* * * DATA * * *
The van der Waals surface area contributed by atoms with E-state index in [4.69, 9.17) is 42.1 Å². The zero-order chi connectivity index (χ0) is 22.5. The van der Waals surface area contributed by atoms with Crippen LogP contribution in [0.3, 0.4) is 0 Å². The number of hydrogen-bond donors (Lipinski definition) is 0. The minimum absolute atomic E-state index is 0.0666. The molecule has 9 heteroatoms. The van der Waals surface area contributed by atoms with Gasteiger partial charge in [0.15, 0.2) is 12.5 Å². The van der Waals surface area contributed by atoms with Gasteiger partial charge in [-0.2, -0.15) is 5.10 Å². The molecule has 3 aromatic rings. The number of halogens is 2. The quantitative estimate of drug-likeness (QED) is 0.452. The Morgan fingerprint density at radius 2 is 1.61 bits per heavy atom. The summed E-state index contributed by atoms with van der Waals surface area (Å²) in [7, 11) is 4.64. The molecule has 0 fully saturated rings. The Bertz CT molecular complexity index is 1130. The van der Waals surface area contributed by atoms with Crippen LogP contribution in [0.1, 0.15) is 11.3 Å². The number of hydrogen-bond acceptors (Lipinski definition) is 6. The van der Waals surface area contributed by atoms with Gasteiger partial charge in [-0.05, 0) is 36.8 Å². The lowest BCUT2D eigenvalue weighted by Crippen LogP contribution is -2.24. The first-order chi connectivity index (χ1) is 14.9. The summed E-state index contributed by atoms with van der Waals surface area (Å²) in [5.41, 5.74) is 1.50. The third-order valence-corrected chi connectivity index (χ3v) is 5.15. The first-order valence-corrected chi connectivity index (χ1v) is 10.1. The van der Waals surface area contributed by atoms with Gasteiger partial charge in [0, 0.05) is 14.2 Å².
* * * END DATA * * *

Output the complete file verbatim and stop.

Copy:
The van der Waals surface area contributed by atoms with E-state index in [4.69, 9.17) is 42.1 Å². The zero-order chi connectivity index (χ0) is 22.5. The van der Waals surface area contributed by atoms with Crippen LogP contribution in [0.3, 0.4) is 0 Å². The number of hydrogen-bond donors (Lipinski definition) is 0. The minimum absolute atomic E-state index is 0.0666. The molecule has 9 heteroatoms. The van der Waals surface area contributed by atoms with Gasteiger partial charge in [0.15, 0.2) is 12.5 Å². The van der Waals surface area contributed by atoms with Gasteiger partial charge in [-0.2, -0.15) is 5.10 Å². The molecule has 3 aromatic rings. The number of halogens is 2. The quantitative estimate of drug-likeness (QED) is 0.452. The Morgan fingerprint density at radius 2 is 1.61 bits per heavy atom. The summed E-state index contributed by atoms with van der Waals surface area (Å²) in [7, 11) is 4.64. The molecule has 0 fully saturated rings. The Bertz CT molecular complexity index is 1130. The van der Waals surface area contributed by atoms with Crippen LogP contribution in [0.1, 0.15) is 11.3 Å². The number of hydrogen-bond acceptors (Lipinski definition) is 6. The van der Waals surface area contributed by atoms with Gasteiger partial charge in [-0.05, 0) is 36.8 Å². The lowest BCUT2D eigenvalue weighted by Crippen LogP contribution is -2.24. The first-order chi connectivity index (χ1) is 14.9. The summed E-state index contributed by atoms with van der Waals surface area (Å²) in [5.41, 5.74) is 1.50. The third-order valence-corrected chi connectivity index (χ3v) is 5.15. The first-order valence-corrected chi connectivity index (χ1v) is 10.1. The van der Waals surface area contributed by atoms with Gasteiger partial charge in [0, 0.05) is 14.2 Å².